Lessons from My C-Suite Mom

What I learned about building relationships & navigating corporate America.

by Sydney Melin
Marketing Manager, ForbesLive at Forbes

Lessons from My C-Suite Mom Growing up in the San Francisco Bay Area, near Silicon Valley, I was always surrounded by the hustle of the tech world. Having a mom in the C-Suite gave me a front-row seat to what female leadership looks like.

The combination of the two quickly shaped my view of the corporate world and taught me how to navigate my professional career as a woman. Here’s what I learned.

The Social Norm Doesn’t Have to Be Your Norm

My mom has a seat in the boardroom and my dad has a seat on a parents’ committee. For many, this is not the standard definition of a family structure. It still comes as a surprise to people when they find out my mom is the breadwinner and my dad splits his time between football team dad and cheerleading carpool. I only learned later in life that this wasn’t the social norm. However, watching my mom succeed in her career with my dad showing nothing but support showed me everything I needed to understand about gender roles in a family. You define them.

A Good Attitude Will Take You Far

In leadership, it’s important to be tough, but kind. I have learned that no one will go out of their way for someone they haven’t had a great encounter with. Every good leader needs to start with a good attitude. My mom used to tell me, “There is a fine line between demanding and leadership.” She coined this phrase during my teenage years, which I know is a difficult time for all moms. This was her way of telling me to take it down a notch. Later in life, this phrase meant something different to me. Smile more, laugh often and don’t forget to lead with your sunshine.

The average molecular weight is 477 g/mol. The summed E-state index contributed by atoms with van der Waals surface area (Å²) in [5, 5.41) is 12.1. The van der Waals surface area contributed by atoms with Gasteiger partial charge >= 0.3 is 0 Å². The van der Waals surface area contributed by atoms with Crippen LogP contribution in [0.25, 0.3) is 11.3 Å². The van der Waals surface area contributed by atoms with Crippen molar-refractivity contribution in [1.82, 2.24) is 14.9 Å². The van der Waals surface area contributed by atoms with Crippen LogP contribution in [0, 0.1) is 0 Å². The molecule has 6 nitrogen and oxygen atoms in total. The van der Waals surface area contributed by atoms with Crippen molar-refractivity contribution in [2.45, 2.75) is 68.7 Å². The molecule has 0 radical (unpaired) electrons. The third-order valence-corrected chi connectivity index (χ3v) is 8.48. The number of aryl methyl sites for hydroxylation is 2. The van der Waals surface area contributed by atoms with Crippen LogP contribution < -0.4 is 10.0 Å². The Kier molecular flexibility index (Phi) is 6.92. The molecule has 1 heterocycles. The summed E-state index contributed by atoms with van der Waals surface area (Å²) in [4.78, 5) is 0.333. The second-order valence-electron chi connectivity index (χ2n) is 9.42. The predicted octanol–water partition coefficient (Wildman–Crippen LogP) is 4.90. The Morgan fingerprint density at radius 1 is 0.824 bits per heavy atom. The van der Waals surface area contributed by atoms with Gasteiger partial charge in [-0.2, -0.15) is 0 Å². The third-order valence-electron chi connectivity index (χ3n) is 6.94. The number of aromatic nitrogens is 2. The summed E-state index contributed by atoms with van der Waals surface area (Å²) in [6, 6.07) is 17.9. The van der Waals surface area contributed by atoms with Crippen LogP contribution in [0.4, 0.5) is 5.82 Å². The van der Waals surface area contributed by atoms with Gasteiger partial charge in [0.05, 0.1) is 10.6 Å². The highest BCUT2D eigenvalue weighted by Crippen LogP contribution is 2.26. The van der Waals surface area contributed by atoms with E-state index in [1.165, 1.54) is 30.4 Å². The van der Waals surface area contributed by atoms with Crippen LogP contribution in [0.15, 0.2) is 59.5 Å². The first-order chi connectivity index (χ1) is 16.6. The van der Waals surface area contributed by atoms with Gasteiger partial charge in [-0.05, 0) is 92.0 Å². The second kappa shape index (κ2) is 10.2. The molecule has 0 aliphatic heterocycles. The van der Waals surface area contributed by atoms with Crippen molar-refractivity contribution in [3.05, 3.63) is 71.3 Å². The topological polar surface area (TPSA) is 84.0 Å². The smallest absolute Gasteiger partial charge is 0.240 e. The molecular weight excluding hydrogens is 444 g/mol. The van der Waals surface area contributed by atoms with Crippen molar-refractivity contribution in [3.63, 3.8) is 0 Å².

Your Network is Everything

As someone who made the move cross country from San Francisco to New York City, I know first-hand how important your network can be. Watching my mom over the years, I have seen colleagues come and go. However, many have grown into long-lasting friendships with individuals who will drop everything to help one another. Your network goes beyond your next job. You never know when you will need someone’s advice or help to make a connection. Continue to build your network and pay it forward when someone else reaches out for advice. Who knows, they could be the one that helps your future child land their dream job.

Always Put Your Family First

Balancing your career and your family is one of the biggest challenges one can face in the corporate world. My mom missed my first day of kindergarten (which also happened to be my birthday) for a user conference. But do I remember that first day? No, I was four. My memories are full of her being there for every game, competition, and talent show. I learned family comes first, and I have seen it time and time again within my own company at Forbes. I am beyond grateful for the women in my life that show me daily what it is like to be a mom first and an executive second.

As I continue to navigate what the corporate world has to offer, I will always remember the lessons I learned from my childhood and those that I continue to learn from my female colleagues. I have been told many times that I remind people of my mom; I now realize that truly is one of the best compliments I can receive.


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